Upper Paleolithic ceramic figurines and similarities to some late Pleistocene pigment and pottery materials and technologies of Eurasia

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Three soft stone technologies that characterize the Upper Paleolithic period are fired ceramic figurines, pigments prepared from colored minerals that often consist of or include clay, and, lastly, pottery vessels. The earliest synthetic material of which we have a permanent artifactual record was made at 26,000 cal BP (Klima 1959b, 1963), marking the beginnings of chemical technology and pyrotechnology and is the concern of the first part of this paper. A review is presented of Upper Paleolithic ceramic figurines at the group of habitation sites in Moravia that includes Dolní Věstonice, Pavlov, Předmosti and Petřkovice. Dolní Věstonice, the only proven production site with the largest collection of ceramics, was the focus of the study because of the possibility of analyzing figurine fragments, kiln remains and raw materials that enabled reverse engineering of the technology. The size of the ceramic inventory and the presence of kilns argue for intentional production of ceramic objects and demonstrates that the relevant cultural practices over time involved repetition and both transmission and learning of a specific, patterned performance behavior of ceramic technology. The high fracture rate encountered and the resistance of the raw material to thermal shock, however, strongly suggest that what was important was not the final, durable product, but rather the process of making and firing and/or refiring of the objects, probably for ritual, ceremonial and political purposes. Similar additive fabrication methods and firing of local pluvial clay deposits was practiced at the site of Maina in Siberia at ca. 15,000 cal BP to make a singular ceramic figurine. At the southern end of the Urals is Kapovaya, a cave with images and a date similar to those at Lascaux and where a single small bowl that may be a fired ceramic was excavated. The second part discusses examples of ceramic processing technology without firing, if we understand ceramics as we define them today to include non-clay products made by processing of fine sub-10 μm, equiaxed or platy particles. Fine clay and pigment particles behave similarly when processed. Clays and pigments were processed at the cave site of Lascaux where excavation of the floor produced evidence of selected, collected and imported naturally occurring mineral and sediment blocks as well as fabricated chalk-like sticks referred to as “crayons.” These ground and fabricated blocks were used as manufacturing elements to apply red, yellow and black pigment to the cave walls at Lascaux. Stone ‘palettes’ were excavated from the floor with in-situ powders that indicate grinding and mixing of clays and pigments. This mixing also occurred on the tips of crayons. The third part is focused on a third ceramic performance technology that preserved physical health of community members: the making and using of pottery vessels for cooking and storage, and a description of some problems involved in reconstructing the processing technology.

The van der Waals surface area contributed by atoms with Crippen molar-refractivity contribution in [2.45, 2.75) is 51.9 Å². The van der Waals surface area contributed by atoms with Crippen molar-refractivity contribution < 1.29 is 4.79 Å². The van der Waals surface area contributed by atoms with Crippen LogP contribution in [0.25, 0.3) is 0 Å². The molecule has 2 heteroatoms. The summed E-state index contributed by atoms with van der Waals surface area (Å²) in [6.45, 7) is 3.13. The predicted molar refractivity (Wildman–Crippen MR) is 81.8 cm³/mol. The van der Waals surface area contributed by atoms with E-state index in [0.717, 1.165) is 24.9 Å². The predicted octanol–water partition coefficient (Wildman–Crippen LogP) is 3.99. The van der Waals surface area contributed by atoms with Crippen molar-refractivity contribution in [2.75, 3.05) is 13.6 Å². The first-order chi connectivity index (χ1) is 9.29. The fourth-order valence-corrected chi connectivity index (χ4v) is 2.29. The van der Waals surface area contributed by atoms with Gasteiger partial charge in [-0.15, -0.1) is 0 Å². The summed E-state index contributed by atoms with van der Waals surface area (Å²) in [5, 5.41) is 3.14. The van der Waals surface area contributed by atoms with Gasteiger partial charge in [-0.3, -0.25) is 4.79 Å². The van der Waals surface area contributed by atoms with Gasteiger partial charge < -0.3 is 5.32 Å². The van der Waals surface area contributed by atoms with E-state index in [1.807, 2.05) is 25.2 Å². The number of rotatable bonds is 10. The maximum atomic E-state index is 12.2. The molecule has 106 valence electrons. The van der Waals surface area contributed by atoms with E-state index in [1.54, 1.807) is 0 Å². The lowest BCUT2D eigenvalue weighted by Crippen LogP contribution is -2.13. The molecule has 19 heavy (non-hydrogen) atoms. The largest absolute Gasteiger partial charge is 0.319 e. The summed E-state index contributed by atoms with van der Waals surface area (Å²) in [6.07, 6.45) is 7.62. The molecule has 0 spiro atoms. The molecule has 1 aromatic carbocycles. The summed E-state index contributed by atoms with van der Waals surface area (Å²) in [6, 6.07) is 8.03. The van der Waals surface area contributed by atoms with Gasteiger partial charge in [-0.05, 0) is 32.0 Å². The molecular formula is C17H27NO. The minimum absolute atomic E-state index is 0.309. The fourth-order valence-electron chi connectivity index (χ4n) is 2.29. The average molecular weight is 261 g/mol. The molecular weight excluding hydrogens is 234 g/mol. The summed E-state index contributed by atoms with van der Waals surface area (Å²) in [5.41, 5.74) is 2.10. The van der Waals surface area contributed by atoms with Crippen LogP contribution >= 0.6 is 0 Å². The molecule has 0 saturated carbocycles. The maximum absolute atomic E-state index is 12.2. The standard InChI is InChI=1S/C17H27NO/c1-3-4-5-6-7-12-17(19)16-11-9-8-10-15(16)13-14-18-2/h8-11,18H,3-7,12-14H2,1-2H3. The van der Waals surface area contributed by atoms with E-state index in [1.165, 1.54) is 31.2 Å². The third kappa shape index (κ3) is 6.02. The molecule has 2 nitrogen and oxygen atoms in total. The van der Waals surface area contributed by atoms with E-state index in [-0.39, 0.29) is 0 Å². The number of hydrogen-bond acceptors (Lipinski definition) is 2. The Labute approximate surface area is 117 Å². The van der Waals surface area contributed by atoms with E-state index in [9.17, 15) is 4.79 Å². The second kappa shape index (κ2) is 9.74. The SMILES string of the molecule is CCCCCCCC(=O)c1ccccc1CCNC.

Original languageEnglish (US)
Pages (from-to)8-32
Number of pages25
JournalQuaternary International
StatePublished - Jan 20 2022


  • Dolní Věstonice
  • Kapovaya
  • Kostenki I-1
  • Lascaux
  • Maina
  • Upper paleolithic ceramic and pigment technologies

ASJC Scopus subject areas

  • Earth-Surface Processes


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